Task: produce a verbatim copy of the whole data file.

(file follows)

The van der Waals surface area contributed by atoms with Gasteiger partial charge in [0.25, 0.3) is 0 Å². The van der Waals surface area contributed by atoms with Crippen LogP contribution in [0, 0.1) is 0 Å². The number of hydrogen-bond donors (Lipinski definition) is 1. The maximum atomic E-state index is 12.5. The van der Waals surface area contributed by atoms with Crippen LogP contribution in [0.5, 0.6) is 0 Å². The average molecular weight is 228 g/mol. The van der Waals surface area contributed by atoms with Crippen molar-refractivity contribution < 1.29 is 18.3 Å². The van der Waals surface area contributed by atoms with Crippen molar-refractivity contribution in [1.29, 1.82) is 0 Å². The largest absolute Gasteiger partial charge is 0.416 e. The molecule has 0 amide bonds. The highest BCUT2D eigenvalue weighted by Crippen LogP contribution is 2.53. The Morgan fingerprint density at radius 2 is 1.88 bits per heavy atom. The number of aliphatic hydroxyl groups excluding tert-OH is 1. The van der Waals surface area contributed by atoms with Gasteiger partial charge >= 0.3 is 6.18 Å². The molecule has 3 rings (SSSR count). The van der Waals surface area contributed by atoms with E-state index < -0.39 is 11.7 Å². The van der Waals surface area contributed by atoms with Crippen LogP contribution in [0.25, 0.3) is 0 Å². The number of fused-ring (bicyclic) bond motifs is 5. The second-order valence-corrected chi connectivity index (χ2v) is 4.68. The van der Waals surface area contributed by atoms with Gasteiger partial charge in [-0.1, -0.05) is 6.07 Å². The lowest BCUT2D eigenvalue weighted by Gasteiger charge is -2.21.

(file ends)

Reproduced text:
The van der Waals surface area contributed by atoms with Gasteiger partial charge in [0.25, 0.3) is 0 Å². The van der Waals surface area contributed by atoms with Crippen LogP contribution in [0, 0.1) is 0 Å². The number of hydrogen-bond donors (Lipinski definition) is 1. The maximum atomic E-state index is 12.5. The van der Waals surface area contributed by atoms with Crippen LogP contribution in [0.5, 0.6) is 0 Å². The average molecular weight is 228 g/mol. The van der Waals surface area contributed by atoms with Crippen molar-refractivity contribution < 1.29 is 18.3 Å². The van der Waals surface area contributed by atoms with Crippen molar-refractivity contribution in [1.29, 1.82) is 0 Å². The largest absolute Gasteiger partial charge is 0.416 e. The molecule has 0 amide bonds. The highest BCUT2D eigenvalue weighted by Crippen LogP contribution is 2.53. The Morgan fingerprint density at radius 2 is 1.88 bits per heavy atom. The number of aliphatic hydroxyl groups excluding tert-OH is 1. The van der Waals surface area contributed by atoms with Gasteiger partial charge >= 0.3 is 6.18 Å². The molecule has 3 rings (SSSR count). The van der Waals surface area contributed by atoms with E-state index < -0.39 is 11.7 Å². The van der Waals surface area contributed by atoms with Crippen LogP contribution in [0.25, 0.3) is 0 Å². The number of fused-ring (bicyclic) bond motifs is 5. The second-order valence-corrected chi connectivity index (χ2v) is 4.68. The van der Waals surface area contributed by atoms with Gasteiger partial charge in [-0.1, -0.05) is 6.07 Å². The lowest BCUT2D eigenvalue weighted by Gasteiger charge is -2.21.